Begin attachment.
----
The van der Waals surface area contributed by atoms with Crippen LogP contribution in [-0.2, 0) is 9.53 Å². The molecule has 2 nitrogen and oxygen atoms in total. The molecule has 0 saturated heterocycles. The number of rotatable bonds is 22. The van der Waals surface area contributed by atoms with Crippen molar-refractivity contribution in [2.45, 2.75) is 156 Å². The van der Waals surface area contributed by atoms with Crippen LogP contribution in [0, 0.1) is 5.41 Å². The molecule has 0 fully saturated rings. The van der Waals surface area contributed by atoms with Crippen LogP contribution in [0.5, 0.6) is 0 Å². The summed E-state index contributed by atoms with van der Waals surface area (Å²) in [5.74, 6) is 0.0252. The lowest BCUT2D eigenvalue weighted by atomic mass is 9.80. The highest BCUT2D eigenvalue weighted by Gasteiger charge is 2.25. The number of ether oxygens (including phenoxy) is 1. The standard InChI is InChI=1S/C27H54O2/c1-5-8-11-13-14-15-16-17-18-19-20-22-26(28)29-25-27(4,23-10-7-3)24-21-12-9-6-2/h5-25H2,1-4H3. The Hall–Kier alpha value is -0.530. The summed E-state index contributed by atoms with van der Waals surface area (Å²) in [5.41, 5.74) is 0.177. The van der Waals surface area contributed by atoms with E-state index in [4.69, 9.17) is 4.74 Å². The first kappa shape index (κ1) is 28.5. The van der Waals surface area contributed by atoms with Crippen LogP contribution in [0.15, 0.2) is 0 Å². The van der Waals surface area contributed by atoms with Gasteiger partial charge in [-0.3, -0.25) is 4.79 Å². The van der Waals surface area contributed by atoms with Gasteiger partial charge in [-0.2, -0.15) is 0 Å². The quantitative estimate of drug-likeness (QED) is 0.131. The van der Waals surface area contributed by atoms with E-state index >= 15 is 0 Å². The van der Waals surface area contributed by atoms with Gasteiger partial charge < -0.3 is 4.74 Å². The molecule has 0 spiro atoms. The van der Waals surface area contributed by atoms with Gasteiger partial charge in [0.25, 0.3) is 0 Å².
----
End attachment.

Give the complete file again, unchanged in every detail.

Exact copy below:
The van der Waals surface area contributed by atoms with Crippen LogP contribution in [-0.2, 0) is 9.53 Å². The molecule has 2 nitrogen and oxygen atoms in total. The molecule has 0 saturated heterocycles. The number of rotatable bonds is 22. The van der Waals surface area contributed by atoms with Crippen molar-refractivity contribution in [2.45, 2.75) is 156 Å². The van der Waals surface area contributed by atoms with Crippen LogP contribution in [0, 0.1) is 5.41 Å². The molecule has 0 fully saturated rings. The van der Waals surface area contributed by atoms with Crippen LogP contribution in [0.5, 0.6) is 0 Å². The summed E-state index contributed by atoms with van der Waals surface area (Å²) in [5.74, 6) is 0.0252. The lowest BCUT2D eigenvalue weighted by atomic mass is 9.80. The highest BCUT2D eigenvalue weighted by Gasteiger charge is 2.25. The number of ether oxygens (including phenoxy) is 1. The standard InChI is InChI=1S/C27H54O2/c1-5-8-11-13-14-15-16-17-18-19-20-22-26(28)29-25-27(4,23-10-7-3)24-21-12-9-6-2/h5-25H2,1-4H3. The Hall–Kier alpha value is -0.530. The summed E-state index contributed by atoms with van der Waals surface area (Å²) in [5.41, 5.74) is 0.177. The van der Waals surface area contributed by atoms with E-state index in [4.69, 9.17) is 4.74 Å². The first kappa shape index (κ1) is 28.5. The van der Waals surface area contributed by atoms with Crippen LogP contribution in [0.15, 0.2) is 0 Å². The van der Waals surface area contributed by atoms with Gasteiger partial charge in [-0.3, -0.25) is 4.79 Å². The van der Waals surface area contributed by atoms with Gasteiger partial charge in [-0.2, -0.15) is 0 Å². The quantitative estimate of drug-likeness (QED) is 0.131. The van der Waals surface area contributed by atoms with E-state index >= 15 is 0 Å². The van der Waals surface area contributed by atoms with Gasteiger partial charge < -0.3 is 4.74 Å². The molecule has 0 spiro atoms. The van der Waals surface area contributed by atoms with Gasteiger partial charge in [0.25, 0.3) is 0 Å².